Terence Crawford still has his foot in the door at 147, and he feels he’s still the #1, above Jaron ‘Boots’ Ennis. Terence is currently going through the denial stage, having difficulty dealing with the rise of Boots Ennis.
The only way Crawford can prove that he’s #1 at 147 is to fight Boots Ennis, and given that he refuses to do that, he’s lost his top spot by forfeit.
To be sure, Crawford can continue to call himself the #1 welterweight until he’s blue in the face, but because he’s not interested in defending that spot against Boots, he’s lost his position by default. That’s how it goes in boxing.
In sports like the NBA, you don’t hold onto the top spot without returning and continuing to compete. You don’t win the championship and then cancel the next season and hold onto that top spot. That’s what Crawford is doing.
Crawford seems to have things twisted in his head, believing he can beat one guy, a wrecked Errol Spence, and then call himself the #1 infinitely without proving it against your top competitors.
It would be better for Crawford to accept that he’s been supplanted by the young lion Boots Ennis, and he’ll never return to the division to risk his hide against the talent.
Terence (40-0, 31 KOs) hasn’t ruled out a return to the 147-lb division, but considering that he wants nothing to do with Boots Ennis (31-0, 28 KOs), there would be no reason for him to continue fighting in that weight class.
You hate to say it, but the best thing Crawford can hope for before retirement is a rematch with Errol Spence Jr. and a fight against the Australian 154-pounder Tim Tszyu. That’s as good as it gets.
Crawford isn’t saying whether he’ll return to the welterweight division, though, as he’s focused on getting big payday fights against super middleweight champion Canelo Alvarez and potentially IBF/WBA/WBC 154-lb champ Jermall Charlo.
For the time being, Crawford’s wagon is tied to Errol Spence Jr in a rematch, and those two will need to meet at some point next year once PBC finds a new home for their fighters.
Crawford in denial
“Oh yeah, in the future, definitely. When Terence Crawford leaves the division, but right now, Terence Crawford is the ultimate of all ultimates in the division,” said Terence Crawford, speaking in the third person to the media when asked if he believes Jaron ‘Boots’ Ennis is his successor.
I know, it’s got to be a bitter pill for Crawford to swallow being stripped of his IBF welterweight title, but it was clear from the jump that the winner of his fight with Spence had to defend against Boots. Since that’s not going to happen, the IBF had to strip Crawford.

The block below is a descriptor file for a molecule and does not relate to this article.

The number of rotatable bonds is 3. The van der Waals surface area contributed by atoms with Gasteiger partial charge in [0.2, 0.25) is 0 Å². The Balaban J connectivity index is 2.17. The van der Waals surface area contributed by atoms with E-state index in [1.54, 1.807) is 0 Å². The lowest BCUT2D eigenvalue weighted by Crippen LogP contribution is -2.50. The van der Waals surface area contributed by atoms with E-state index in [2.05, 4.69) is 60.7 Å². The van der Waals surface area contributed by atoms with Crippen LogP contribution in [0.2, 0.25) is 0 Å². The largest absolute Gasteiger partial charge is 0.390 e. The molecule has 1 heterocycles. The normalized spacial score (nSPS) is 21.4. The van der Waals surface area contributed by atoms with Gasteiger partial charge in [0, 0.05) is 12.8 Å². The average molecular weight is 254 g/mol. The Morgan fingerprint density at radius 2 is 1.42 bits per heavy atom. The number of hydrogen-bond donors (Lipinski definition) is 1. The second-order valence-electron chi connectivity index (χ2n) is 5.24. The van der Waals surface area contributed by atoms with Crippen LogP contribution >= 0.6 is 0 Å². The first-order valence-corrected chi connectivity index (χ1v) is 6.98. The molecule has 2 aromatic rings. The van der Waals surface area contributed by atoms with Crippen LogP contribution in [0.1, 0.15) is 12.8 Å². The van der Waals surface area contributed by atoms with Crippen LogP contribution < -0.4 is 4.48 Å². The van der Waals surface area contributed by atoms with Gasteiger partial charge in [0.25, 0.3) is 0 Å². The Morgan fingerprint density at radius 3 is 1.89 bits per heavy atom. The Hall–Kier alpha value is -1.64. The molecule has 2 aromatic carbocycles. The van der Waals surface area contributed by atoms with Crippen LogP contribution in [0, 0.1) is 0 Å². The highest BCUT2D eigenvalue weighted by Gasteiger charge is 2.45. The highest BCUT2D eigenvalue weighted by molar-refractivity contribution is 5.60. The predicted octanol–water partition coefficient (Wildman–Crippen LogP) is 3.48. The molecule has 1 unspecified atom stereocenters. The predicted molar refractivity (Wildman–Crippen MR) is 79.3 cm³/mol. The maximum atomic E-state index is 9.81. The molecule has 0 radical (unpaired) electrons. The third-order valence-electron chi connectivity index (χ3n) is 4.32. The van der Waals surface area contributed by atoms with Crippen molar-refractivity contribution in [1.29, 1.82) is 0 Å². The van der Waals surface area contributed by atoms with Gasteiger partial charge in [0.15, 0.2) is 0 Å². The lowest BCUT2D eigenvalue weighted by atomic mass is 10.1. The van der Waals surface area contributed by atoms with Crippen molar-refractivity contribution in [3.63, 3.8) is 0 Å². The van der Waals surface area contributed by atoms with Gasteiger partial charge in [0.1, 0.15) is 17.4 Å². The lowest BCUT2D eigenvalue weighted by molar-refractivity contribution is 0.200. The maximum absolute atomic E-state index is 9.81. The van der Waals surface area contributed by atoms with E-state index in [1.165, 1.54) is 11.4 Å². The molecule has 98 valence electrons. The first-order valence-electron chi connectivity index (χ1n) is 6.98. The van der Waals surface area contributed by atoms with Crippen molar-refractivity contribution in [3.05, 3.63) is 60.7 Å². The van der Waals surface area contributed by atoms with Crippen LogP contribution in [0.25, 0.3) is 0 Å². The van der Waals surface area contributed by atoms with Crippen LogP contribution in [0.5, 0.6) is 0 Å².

Crawford is a classic example of a person who, after success at something, be it gambling or getting lucky on the stock market, believes that he’s going to keep having the same fortune. That’s not how it goes, unfortunately.
Those big fights that Crawford thinks are out there for him against Canelo Alvarez and Jermell Charlo, they might not be there.
At this point, even if Crawford were to hook the played-out fish Jermell, that fight wouldn’t draw flies, and the promoter or network that puts up the dough to cover the huge purses for the contest would be crying crocodile tears when the event fails to turn a profit.
Whatever popularity Jermell had, it went up in smoke after his non-effort against Canelo Alvarez, and the fans aren’t going to trust him without his rebuilding first by taking on some of the top 154-pounders like Tim Tszyu.
Terence doesn’t have the options he thinks he does
Let’s get it right. Canelo will NOT fight Crawford, so he should put him out of his mind and start thinking realistically. Today, Crawford was saying that Canelo would want to fight him if it made good “business sense.”
He’s not going to fight Crawford because even though the fight would make good money, he would be blasted endlessly by fans for choosing to fight an old welterweight who started his career at 135 and has never fought above the 147-lb division.
Crawford could change all that if he moved up to 168 after his rematch with Spence, and fought these killers:
- David Benavidez
- Dmitry Bivol
- David Morrell Jr.
- Demetrius Andrade
- Jermall Charlo
- Caleb Plant
Crawford hasn’t said anything about wanting to fight those guys to try and earn the Canelo fight, and it’s pretty obvious that he’s counting on the Mexican star giving him a payday based on his win over Spence. That’s not going to be enough, I’m afraid.
For Canelo to be given adequate cover from the boxing public, Crawford has got to move up to 168 and beat big dogs, or at least try to, but he’s probably not going to do that.
Crawford knows his limitations, and he has no interest in tangling with Benavidez, Morrell, big Charlo, or Andrade and wind up null & void.
You can’t call the 36-year-old Crawford the “ultimate” welterweight because he’s only fought one high-level fighter during his five years in the 147-lb division, and that was a weight-drained, inactive, and car crash-damaged Spence.
The way Spence looked in that fight, feeble, slow, rusty as all get-up, and drained, he would have lost to a large handful of contenders from the 147-lb weight class.
All we can say is that Crawford was one of the best welterweights in the division, and the #1 guy has yet to be proven. Unless you’re naive and simple, you can’t determine the best fighter in the 147-lb division from Crawford’s victory over the shell of Spence.
The way Crawford is talking, he probably won’t return to the welterweight division unless he strikes out completely in getting the big fight he’s campaigning for against Canelo Alvarez or if he foolishly turns up his nose at the idea of fighting Jermell Charlo.
Crawford shouldn’t reject the Jermell fight because that could be his only option for a monstrous payday once he fights Spence in a rematch, which could hemorrhage money for the promoter of that event. It’s no secret that boxing fans are amped up at seeing a second fight between Crawford and Spence.